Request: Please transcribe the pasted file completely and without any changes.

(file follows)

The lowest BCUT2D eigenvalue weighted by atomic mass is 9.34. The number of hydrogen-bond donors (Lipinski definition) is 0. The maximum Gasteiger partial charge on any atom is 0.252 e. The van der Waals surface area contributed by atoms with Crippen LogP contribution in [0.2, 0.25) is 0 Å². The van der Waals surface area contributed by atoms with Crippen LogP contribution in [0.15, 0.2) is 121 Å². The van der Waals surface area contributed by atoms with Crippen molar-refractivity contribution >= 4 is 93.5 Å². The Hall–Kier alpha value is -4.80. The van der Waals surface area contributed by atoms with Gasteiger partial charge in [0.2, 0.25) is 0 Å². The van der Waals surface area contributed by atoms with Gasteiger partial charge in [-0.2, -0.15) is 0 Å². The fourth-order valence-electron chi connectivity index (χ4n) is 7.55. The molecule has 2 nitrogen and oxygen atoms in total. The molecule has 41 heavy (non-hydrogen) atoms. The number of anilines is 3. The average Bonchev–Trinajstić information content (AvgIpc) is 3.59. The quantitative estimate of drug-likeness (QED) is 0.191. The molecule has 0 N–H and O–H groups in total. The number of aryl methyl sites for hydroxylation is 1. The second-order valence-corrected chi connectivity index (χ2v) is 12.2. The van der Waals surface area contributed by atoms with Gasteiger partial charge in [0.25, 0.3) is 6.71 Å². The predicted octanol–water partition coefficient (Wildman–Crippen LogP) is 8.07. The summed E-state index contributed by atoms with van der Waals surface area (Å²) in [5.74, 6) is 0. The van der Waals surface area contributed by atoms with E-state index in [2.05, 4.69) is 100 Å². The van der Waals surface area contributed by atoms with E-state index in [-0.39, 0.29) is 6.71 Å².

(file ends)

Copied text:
The lowest BCUT2D eigenvalue weighted by atomic mass is 9.34. The number of hydrogen-bond donors (Lipinski definition) is 0. The maximum Gasteiger partial charge on any atom is 0.252 e. The van der Waals surface area contributed by atoms with Crippen LogP contribution in [0.2, 0.25) is 0 Å². The van der Waals surface area contributed by atoms with Crippen LogP contribution in [0.15, 0.2) is 121 Å². The van der Waals surface area contributed by atoms with Crippen molar-refractivity contribution >= 4 is 93.5 Å². The Hall–Kier alpha value is -4.80. The van der Waals surface area contributed by atoms with Gasteiger partial charge in [0.2, 0.25) is 0 Å². The van der Waals surface area contributed by atoms with Gasteiger partial charge in [-0.2, -0.15) is 0 Å². The fourth-order valence-electron chi connectivity index (χ4n) is 7.55. The molecule has 2 nitrogen and oxygen atoms in total. The molecule has 41 heavy (non-hydrogen) atoms. The number of anilines is 3. The average Bonchev–Trinajstić information content (AvgIpc) is 3.59. The quantitative estimate of drug-likeness (QED) is 0.191. The molecule has 0 N–H and O–H groups in total. The number of aryl methyl sites for hydroxylation is 1. The second-order valence-corrected chi connectivity index (χ2v) is 12.2. The van der Waals surface area contributed by atoms with Gasteiger partial charge in [0.25, 0.3) is 6.71 Å². The predicted octanol–water partition coefficient (Wildman–Crippen LogP) is 8.07. The summed E-state index contributed by atoms with van der Waals surface area (Å²) in [5.74, 6) is 0. The van der Waals surface area contributed by atoms with E-state index in [2.05, 4.69) is 100 Å². The van der Waals surface area contributed by atoms with E-state index in [-0.39, 0.29) is 6.71 Å².